Info Service on Finance and Development (Feb12/01)
14 February 2012
Third World Network
From finance-driven to development-led globalisation
Published in SUNS #7305 dated 9 February 2012
Geneva, 8 Feb (Kanaga Raja) -- The head of the United Nations Conference
on Trade and Development (UNCTAD) on Tuesday urged a shift from finance-driven
globalisation, characterising "the dominant pattern of international
economic relations during the past three decades", to one that
is development-led in order "to turn tentative recovery into an
inclusive and sustainable future".
In his report to the upcoming UNCTAD-XIII quadrennial conference, to
be held in Doha, Qatar from 21-26 April 2012, Secretary-General Dr Supachai
Panitchpakdi said that reforming the global financial system would be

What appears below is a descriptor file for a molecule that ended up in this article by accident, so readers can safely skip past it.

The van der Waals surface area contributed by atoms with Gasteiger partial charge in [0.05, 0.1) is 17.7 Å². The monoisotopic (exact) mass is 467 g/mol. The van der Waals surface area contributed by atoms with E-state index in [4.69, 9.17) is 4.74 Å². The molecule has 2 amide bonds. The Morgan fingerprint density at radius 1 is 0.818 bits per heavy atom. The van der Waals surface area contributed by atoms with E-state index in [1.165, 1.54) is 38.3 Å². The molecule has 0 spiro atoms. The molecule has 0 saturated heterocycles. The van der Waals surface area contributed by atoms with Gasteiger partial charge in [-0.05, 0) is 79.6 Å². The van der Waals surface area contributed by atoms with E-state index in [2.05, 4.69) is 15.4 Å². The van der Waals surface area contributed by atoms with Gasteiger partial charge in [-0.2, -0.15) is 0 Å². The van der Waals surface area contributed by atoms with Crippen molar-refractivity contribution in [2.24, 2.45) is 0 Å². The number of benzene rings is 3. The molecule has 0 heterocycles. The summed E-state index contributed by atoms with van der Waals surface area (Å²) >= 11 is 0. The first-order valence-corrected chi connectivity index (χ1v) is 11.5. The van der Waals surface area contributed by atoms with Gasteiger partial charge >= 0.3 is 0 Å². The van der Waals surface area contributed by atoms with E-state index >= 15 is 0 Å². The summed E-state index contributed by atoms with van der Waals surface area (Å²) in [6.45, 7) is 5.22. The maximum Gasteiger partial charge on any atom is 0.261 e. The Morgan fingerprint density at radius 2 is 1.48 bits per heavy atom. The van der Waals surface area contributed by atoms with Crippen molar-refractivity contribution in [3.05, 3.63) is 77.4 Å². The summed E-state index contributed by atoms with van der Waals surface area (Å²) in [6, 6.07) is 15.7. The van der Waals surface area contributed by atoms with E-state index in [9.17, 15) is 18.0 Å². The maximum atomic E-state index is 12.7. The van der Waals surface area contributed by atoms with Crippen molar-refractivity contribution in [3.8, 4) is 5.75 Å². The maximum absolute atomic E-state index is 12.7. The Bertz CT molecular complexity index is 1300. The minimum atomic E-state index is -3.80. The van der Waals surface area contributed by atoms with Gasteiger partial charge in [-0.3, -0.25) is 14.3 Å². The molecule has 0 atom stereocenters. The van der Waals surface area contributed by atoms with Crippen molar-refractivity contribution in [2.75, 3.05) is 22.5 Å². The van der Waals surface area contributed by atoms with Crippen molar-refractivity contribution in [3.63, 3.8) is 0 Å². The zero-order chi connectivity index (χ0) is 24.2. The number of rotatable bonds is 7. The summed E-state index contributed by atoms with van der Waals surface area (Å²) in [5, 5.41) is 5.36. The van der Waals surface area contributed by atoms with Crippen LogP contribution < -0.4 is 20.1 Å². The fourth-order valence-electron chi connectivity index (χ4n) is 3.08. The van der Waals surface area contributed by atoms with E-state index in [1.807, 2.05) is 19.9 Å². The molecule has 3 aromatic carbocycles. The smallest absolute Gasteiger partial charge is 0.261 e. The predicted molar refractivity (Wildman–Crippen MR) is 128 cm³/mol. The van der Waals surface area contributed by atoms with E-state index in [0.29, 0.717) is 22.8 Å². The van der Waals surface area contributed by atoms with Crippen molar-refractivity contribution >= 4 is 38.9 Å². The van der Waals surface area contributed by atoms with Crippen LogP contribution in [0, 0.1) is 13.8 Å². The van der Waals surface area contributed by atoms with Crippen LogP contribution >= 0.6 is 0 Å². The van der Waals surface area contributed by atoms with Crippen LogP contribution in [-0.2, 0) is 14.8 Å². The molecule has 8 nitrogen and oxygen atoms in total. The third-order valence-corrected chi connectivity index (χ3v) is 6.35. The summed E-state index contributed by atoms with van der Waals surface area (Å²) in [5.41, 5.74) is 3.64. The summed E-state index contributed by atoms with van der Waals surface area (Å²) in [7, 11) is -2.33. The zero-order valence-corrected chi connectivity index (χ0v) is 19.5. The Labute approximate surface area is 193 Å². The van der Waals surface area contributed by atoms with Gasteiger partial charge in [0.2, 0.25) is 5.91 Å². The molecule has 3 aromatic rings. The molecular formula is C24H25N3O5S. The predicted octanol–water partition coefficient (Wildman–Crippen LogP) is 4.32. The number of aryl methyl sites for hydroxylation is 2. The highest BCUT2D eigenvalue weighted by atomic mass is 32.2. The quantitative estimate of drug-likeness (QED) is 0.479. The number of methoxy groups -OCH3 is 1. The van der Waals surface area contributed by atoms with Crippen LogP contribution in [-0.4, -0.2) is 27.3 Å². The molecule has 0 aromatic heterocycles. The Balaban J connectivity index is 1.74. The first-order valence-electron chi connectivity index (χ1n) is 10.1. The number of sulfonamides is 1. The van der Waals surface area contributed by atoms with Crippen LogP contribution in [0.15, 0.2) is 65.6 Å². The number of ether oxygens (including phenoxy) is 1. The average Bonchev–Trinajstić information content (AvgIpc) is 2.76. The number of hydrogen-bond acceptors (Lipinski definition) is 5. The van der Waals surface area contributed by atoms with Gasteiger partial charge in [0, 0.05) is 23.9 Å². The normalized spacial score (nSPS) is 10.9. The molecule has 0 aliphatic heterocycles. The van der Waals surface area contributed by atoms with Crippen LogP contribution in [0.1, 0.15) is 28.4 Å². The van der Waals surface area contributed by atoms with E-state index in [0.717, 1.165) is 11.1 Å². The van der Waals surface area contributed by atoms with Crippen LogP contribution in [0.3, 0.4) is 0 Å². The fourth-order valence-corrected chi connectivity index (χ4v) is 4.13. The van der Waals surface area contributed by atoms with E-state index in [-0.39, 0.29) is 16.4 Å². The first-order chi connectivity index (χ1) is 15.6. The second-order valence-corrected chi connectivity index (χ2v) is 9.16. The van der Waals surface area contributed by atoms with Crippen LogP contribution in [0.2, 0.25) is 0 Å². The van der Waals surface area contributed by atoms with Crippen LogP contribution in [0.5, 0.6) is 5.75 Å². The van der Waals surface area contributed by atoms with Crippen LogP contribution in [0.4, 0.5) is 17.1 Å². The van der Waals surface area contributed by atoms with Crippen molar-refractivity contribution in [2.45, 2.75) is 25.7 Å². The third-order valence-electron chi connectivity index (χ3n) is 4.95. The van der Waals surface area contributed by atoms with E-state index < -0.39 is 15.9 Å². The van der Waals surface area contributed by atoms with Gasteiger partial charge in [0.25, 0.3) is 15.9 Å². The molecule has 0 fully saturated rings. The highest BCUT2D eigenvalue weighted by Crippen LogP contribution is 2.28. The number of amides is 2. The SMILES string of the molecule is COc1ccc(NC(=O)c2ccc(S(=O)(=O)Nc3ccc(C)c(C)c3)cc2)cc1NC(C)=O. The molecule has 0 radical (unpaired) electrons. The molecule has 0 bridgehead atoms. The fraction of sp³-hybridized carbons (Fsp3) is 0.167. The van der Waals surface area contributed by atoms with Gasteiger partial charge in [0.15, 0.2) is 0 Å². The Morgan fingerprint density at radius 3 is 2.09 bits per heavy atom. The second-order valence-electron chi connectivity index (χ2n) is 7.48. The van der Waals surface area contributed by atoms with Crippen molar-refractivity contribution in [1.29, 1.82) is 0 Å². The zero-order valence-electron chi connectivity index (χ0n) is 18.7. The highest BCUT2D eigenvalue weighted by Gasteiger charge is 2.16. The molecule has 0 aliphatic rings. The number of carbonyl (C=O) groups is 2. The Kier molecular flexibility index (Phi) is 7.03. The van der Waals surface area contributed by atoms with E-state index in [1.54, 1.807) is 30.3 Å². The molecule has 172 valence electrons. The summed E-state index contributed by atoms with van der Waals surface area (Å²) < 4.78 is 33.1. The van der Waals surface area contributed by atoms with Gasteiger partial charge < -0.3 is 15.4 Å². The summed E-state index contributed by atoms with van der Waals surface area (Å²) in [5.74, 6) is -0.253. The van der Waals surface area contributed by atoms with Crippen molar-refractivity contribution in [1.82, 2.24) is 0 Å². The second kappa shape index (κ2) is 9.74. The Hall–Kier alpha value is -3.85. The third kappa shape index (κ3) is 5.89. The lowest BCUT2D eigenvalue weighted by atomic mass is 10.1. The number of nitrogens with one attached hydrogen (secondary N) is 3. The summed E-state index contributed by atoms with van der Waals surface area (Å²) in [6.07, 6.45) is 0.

the place to begin, and that this time around, the rebalancing will
need a "global new deal" that can "lift all boats"
in both developed and developing countries alike.
According to UNCTAD, the report by Dr Supachai, titled "Development-led
globalisation: Towards sustainable and inclusive development paths"
and contained in document UNCTAD(XIII)/1, is intended as a substantive
contribution to the UNCTAD-XIII conference, whose theme is "Development-centred
The report has been set out in three parts, the first on finance-driven
globalisation and its limits, the second on rebalancing the global economy
through sustainable and inclusive development, and the third on the
political economy of development.
The report argues amongst others that finance-driven globalisation (FDG)
has failed to harness the creative forces of markets in support of broad-based
growth, while giving greater sway to their more destabilizing and destructive
Noting that for long periods of FDG, most developing countries posted
lower per capita growth than advanced countries, the report says that
these trends give little support to calls to stick to business-as-usual,
since one of the paradoxes of FDG is that emerging success stories have
adopted proactive development strategies which are, in many respects,
at odds with the dominant strand of economic thinking.